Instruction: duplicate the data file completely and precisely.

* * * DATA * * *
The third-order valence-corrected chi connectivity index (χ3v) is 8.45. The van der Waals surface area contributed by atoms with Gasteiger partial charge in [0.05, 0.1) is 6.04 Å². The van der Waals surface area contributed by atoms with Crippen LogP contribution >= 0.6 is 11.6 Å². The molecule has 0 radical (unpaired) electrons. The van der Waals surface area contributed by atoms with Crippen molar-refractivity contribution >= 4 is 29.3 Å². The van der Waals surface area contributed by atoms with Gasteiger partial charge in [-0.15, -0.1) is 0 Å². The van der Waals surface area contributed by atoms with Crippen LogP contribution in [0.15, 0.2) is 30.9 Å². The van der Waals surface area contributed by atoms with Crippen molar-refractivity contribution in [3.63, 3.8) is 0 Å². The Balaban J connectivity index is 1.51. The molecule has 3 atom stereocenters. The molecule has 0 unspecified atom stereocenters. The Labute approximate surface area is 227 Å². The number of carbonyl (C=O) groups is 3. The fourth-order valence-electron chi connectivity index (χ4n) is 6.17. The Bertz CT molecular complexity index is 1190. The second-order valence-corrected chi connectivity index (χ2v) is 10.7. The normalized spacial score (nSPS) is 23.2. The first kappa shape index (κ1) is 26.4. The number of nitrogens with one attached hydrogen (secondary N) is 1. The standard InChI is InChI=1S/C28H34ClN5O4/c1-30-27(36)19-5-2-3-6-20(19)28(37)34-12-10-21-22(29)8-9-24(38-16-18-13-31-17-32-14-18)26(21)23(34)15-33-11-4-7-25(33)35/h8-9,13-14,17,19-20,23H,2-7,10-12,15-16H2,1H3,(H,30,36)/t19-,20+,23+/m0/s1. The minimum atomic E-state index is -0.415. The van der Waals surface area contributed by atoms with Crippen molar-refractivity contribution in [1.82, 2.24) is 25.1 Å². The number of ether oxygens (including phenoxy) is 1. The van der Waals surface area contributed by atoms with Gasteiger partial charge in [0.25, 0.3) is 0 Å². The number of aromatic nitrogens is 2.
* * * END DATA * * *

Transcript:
The third-order valence-corrected chi connectivity index (χ3v) is 8.45. The van der Waals surface area contributed by atoms with Gasteiger partial charge in [0.05, 0.1) is 6.04 Å². The van der Waals surface area contributed by atoms with Crippen LogP contribution >= 0.6 is 11.6 Å². The molecule has 0 radical (unpaired) electrons. The van der Waals surface area contributed by atoms with Crippen molar-refractivity contribution >= 4 is 29.3 Å². The van der Waals surface area contributed by atoms with Gasteiger partial charge in [-0.15, -0.1) is 0 Å². The van der Waals surface area contributed by atoms with Crippen LogP contribution in [0.15, 0.2) is 30.9 Å². The van der Waals surface area contributed by atoms with Crippen molar-refractivity contribution in [3.63, 3.8) is 0 Å². The Balaban J connectivity index is 1.51. The molecule has 3 atom stereocenters. The molecule has 0 unspecified atom stereocenters. The Labute approximate surface area is 227 Å². The number of carbonyl (C=O) groups is 3. The fourth-order valence-electron chi connectivity index (χ4n) is 6.17. The Bertz CT molecular complexity index is 1190. The second-order valence-corrected chi connectivity index (χ2v) is 10.7. The normalized spacial score (nSPS) is 23.2. The first kappa shape index (κ1) is 26.4. The number of nitrogens with one attached hydrogen (secondary N) is 1. The standard InChI is InChI=1S/C28H34ClN5O4/c1-30-27(36)19-5-2-3-6-20(19)28(37)34-12-10-21-22(29)8-9-24(38-16-18-13-31-17-32-14-18)26(21)23(34)15-33-11-4-7-25(33)35/h8-9,13-14,17,19-20,23H,2-7,10-12,15-16H2,1H3,(H,30,36)/t19-,20+,23+/m0/s1. The minimum atomic E-state index is -0.415. The van der Waals surface area contributed by atoms with Crippen molar-refractivity contribution in [1.82, 2.24) is 25.1 Å². The number of ether oxygens (including phenoxy) is 1. The van der Waals surface area contributed by atoms with Gasteiger partial charge in [0.25, 0.3) is 0 Å². The number of aromatic nitrogens is 2.